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Preparing the rig

From: Flash Professional CS5: Character Animation

Video: Preparing the rig

So now we are ready to pose the rig. We'll also have to rename some symbols and duplicate some objects to make sure that we are ready to go. So let's open our file, character_ head_turn_02, and the first thing you'll notice is a very quick rough and ready thumbnail, and this is going to show us the animation. This is what we are going to do in the course of this chapter. So it's four very simple poses. The character will begin looking screen left, doing anticipation, and key pose number two, overshoot to the high point, and number three, and then settle into a normal looking right pose in key number four.

Preparing the rig

So now we are ready to pose the rig. We'll also have to rename some symbols and duplicate some objects to make sure that we are ready to go. So let's open our file, character_ head_turn_02, and the first thing you'll notice is a very quick rough and ready thumbnail, and this is going to show us the animation. This is what we are going to do in the course of this chapter. So it's four very simple poses. The character will begin looking screen left, doing anticipation, and key pose number two, overshoot to the high point, and number three, and then settle into a normal looking right pose in key number four.

So four keys, and that's it. Thumbnails should be like a stickman. They don't have to be fancy. They don't have to be well drawn. They just have to have the basic information to give you something that you can work with, that show you the tilt of the head, the general attitude of the body. You can of course make more detail in this. But if you don't have great drawing skills, don't be shy of doing a thumbnail. Here is our character. Let us make some alterations, because the big problem that we would face is that we have these precious symbols that we spent a lot of time building and we don't want to damage them.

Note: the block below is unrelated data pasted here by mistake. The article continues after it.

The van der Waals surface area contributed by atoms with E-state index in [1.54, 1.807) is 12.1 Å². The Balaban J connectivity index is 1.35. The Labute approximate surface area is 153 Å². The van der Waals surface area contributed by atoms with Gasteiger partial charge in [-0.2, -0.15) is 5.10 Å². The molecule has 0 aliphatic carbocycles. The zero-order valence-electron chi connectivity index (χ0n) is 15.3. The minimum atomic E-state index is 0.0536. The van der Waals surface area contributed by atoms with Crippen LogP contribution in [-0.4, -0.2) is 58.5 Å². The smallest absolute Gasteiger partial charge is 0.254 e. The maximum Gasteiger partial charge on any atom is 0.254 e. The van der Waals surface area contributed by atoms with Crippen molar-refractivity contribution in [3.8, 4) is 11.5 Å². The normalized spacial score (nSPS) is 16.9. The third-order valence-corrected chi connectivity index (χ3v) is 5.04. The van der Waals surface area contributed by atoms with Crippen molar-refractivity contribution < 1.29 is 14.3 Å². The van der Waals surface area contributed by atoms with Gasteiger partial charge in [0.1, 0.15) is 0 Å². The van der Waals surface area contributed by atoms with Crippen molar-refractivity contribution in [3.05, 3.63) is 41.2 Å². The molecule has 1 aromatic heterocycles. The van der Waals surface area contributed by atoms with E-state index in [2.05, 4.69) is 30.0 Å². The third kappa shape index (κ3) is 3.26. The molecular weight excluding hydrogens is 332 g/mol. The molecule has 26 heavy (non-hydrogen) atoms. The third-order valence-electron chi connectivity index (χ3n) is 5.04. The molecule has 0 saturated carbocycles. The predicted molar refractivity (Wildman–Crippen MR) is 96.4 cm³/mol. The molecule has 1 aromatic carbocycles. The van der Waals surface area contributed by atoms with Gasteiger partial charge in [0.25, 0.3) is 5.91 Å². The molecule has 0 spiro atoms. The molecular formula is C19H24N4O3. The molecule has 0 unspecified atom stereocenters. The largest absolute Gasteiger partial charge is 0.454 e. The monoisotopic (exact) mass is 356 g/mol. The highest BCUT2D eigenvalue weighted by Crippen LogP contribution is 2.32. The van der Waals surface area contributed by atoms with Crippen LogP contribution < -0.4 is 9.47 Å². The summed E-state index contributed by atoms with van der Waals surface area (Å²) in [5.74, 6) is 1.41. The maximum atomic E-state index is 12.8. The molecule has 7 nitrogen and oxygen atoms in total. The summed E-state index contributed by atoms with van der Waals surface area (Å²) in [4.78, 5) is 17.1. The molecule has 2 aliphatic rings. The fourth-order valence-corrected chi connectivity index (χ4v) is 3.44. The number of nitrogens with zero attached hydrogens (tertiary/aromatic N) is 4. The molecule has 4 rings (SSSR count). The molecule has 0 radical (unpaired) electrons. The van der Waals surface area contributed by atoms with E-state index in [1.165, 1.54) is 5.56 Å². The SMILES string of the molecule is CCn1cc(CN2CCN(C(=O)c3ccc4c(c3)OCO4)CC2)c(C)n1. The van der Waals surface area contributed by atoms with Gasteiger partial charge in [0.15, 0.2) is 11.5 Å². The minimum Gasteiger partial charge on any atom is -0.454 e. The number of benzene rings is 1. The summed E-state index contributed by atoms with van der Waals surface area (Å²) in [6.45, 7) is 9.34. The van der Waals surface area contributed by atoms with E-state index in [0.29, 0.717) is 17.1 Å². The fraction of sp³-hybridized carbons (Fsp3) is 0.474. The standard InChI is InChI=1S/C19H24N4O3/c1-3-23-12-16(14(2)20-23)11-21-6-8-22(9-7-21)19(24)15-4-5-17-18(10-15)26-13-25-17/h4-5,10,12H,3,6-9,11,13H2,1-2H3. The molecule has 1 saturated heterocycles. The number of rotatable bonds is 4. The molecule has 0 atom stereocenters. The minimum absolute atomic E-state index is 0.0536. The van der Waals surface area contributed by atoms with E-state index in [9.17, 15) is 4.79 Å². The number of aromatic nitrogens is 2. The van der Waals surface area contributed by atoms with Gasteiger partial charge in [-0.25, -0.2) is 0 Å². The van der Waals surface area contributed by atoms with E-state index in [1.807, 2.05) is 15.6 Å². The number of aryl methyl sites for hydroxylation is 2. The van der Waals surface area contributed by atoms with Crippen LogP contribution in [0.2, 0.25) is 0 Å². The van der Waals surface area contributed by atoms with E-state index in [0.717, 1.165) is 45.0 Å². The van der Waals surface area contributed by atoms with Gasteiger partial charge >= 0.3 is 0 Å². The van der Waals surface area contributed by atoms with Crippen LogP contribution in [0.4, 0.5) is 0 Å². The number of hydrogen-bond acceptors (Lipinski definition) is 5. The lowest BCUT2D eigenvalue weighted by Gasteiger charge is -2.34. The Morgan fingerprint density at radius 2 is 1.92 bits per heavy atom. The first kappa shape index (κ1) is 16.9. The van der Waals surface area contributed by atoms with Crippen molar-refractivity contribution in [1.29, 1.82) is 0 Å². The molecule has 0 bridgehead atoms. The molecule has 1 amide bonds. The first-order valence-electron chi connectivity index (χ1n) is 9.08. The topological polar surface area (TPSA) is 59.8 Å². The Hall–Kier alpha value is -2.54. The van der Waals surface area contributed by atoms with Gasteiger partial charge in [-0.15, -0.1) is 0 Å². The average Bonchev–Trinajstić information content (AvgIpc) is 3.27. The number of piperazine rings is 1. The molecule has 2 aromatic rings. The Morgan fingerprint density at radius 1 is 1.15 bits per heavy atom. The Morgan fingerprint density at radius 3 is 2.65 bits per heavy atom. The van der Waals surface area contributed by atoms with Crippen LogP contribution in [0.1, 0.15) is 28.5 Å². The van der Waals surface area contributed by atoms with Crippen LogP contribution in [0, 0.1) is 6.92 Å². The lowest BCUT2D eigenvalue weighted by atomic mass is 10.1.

These basically are our pristine objects that we don't want to disrupt anymore. So what we want to do before we animate is to work inside a duplicate or a copy of these. You could always just duplicate your Flash file, but I like to have as many assets in the single Flash file as I think the program can stand, because I can reuse things more easily. So let's double-click on the body. on the stage and go Duplicate Symbol. There is a good rule of thumb, if you are ever in doubt, duplicate. The worst that you can do if you do too many is clutter your library.

But if you actually go over an existing symbol that's been used somewhere, you can destroy hours of work, and I've done that. You don't want to go there. So anyway, duplicate the symbol. We are going to give it a name, something nice and descriptive, head turn. I am going to add that every other symbol inside this symbol, that's going to be working as a comp in animating. That's pretty simple to find out. His body is going to turn, his legs are going to be positioned, his arms are going to turn, his body, his head. So let's click on all of these and duplicate them and call each one head turn.

You can be lazy and call them copy. I don't recommend it. Your library will be very confusing. So I am just going to add head turn to the arms, the legs, the right leg here. I am actually going to duplicate that. That's a copy of the right leg, if you remember. So I am going to call that leg left head turn, so it's now a different symbol completely from this one. Most important of course is to duplicate the head, as well as the mouth, and the two eyes inside there.

You can get pretty fast at this. I think then I'll do the body, and if in doubt, you can always click on the symbol. Check it in the Properties panel, oops! Body needs to be duped. Okay. So now we have dupes of all the key elements, and then the other thing to make sure is that each of these is set to Play Once, because they won't be looping. This is like a single action. It's just that he looks from left to right. We don't want him doing it over and over again. So let's just bundle all of these. Make them Play Once, and same with the head, and same with the mouth and the eyes.